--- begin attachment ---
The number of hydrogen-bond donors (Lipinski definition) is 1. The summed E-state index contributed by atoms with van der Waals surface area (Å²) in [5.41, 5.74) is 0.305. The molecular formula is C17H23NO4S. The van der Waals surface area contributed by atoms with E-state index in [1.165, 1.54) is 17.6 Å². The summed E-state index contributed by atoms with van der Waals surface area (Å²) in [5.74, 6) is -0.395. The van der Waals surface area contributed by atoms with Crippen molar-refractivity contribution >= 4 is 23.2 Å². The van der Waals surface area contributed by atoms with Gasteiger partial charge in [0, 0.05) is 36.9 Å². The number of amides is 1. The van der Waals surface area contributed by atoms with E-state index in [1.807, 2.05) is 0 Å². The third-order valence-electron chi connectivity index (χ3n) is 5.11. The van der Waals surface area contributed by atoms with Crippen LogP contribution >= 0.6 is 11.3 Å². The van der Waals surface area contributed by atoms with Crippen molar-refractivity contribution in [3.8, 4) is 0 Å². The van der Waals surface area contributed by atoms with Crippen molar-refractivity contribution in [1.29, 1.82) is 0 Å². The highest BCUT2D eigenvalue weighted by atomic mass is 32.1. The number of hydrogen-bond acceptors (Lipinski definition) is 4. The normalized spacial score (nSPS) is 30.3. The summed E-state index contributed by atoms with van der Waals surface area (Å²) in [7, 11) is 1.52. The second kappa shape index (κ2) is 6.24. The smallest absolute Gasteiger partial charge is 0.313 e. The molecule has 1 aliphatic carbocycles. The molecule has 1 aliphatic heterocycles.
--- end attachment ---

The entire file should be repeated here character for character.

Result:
The number of hydrogen-bond donors (Lipinski definition) is 1. The summed E-state index contributed by atoms with van der Waals surface area (Å²) in [5.41, 5.74) is 0.305. The molecular formula is C17H23NO4S. The van der Waals surface area contributed by atoms with E-state index in [1.165, 1.54) is 17.6 Å². The summed E-state index contributed by atoms with van der Waals surface area (Å²) in [5.74, 6) is -0.395. The van der Waals surface area contributed by atoms with Crippen molar-refractivity contribution >= 4 is 23.2 Å². The van der Waals surface area contributed by atoms with Gasteiger partial charge in [0, 0.05) is 36.9 Å². The number of amides is 1. The van der Waals surface area contributed by atoms with E-state index in [1.807, 2.05) is 0 Å². The third-order valence-electron chi connectivity index (χ3n) is 5.11. The van der Waals surface area contributed by atoms with Crippen LogP contribution >= 0.6 is 11.3 Å². The van der Waals surface area contributed by atoms with Crippen molar-refractivity contribution in [3.8, 4) is 0 Å². The van der Waals surface area contributed by atoms with Crippen molar-refractivity contribution in [1.29, 1.82) is 0 Å². The highest BCUT2D eigenvalue weighted by atomic mass is 32.1. The number of hydrogen-bond acceptors (Lipinski definition) is 4. The normalized spacial score (nSPS) is 30.3. The summed E-state index contributed by atoms with van der Waals surface area (Å²) in [7, 11) is 1.52. The second kappa shape index (κ2) is 6.24. The smallest absolute Gasteiger partial charge is 0.313 e. The molecule has 1 aliphatic carbocycles. The molecule has 1 aliphatic heterocycles.